I tend to see a lot of movies at this time of year. When the temperature drops, going to the movie theater is the ideal outing. You can wear pajamas, you're nice and cozy for two hours and though you didn't really do anything, you still feel like you left the house for a legitimate activity. I also tend to use the winter/holiday break to see as many movies before awards season as possible.
I was very excited to see "Spotlight" because it's set in Boston and depicts a time in American history that I remember so clearly. I saw the movie with my parents and when we sat down I turned to them and said, "Let's see how well they pull off the Boston accent."
*SPOILER ALERT! Do not read on if you do not want to know anything about the plot of this movie.*
The film stars Michael Keaton as Walter "Robby" Robinson, the editor of the Spotlight team for The Boston Globe. He and his team wind up investigating a series of accusations against priests in local Boston churches, all for sexual abuse. Keaton's character is particularly interesting because he grew up in Boston, went to BC High (a famous Catholic high school) and he still has many friends who are heavily involved in the church.
He tries to keep his personal feelings in check as his team dives deeper and deeper into their leads. The reporter pushing the story forward is Mike Rezendes, played by Mark Ruffalo. Ruffalo often plays the rugged, sexy, leading man. In this role he's a an introvert who becomes hyper committed to chasing this story and breaking it in the right way.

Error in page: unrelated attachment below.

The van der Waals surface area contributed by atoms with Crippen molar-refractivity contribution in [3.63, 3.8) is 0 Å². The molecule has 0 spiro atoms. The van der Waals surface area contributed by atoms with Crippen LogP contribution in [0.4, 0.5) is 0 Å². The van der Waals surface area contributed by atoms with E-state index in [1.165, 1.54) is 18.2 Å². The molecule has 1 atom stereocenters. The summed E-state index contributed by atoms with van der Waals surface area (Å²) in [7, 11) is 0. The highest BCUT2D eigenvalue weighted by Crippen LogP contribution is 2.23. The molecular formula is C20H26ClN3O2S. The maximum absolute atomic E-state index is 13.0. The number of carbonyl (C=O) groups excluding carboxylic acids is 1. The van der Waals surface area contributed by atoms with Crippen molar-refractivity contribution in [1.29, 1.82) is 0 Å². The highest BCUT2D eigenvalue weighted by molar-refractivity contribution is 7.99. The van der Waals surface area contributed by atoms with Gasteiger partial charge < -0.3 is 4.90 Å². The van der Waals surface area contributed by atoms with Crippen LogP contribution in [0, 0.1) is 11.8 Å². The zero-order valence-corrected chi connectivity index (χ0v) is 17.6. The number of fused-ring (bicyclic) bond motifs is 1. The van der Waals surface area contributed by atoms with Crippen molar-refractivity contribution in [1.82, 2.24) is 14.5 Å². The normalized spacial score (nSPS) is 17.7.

He is supported by the only female member of the team, Sacha Pfeiffer, played by Rachel McAdams. Of all the roles I've seen her in (and there have been many) this was pretty underwhelming. She is supposed to feel conflicted because her grandmother goes to Catholic church every Sunday, but it just doesn't come across as sincere.
Liev Schreiber plays Marty Baron, the newly appointed editor-in-chief of The Boston Globe. He arrives just as the Spotlight team is considering taking on this story. I didn't remember the Globe having a new editor when this story broke or that he was Jewish or that the story published so close to September 11th.
While I enjoyed following along as the Spotlight team uncovered more and more evidence and my pulse quickened as the story went to print, I found myself extremely disappointed with the film's ending. As the credits rolled I was wishing that we had seen more of the aftermath of the article. What happened to those priests? What happened in the city of Boston? What happened to those reporters?
For over two hours we followed their every move as they put the pieces together and then we don't get to have any sense of resolution or progress? It was quite frustrating.
Despite my disappointment in the ending, "Spotlight" has received three Golden Globe nominations - Best Motion Picture, Best Director and Best Screenplay. Tune in on Sunday, January 10th to find out if they take home those trophies!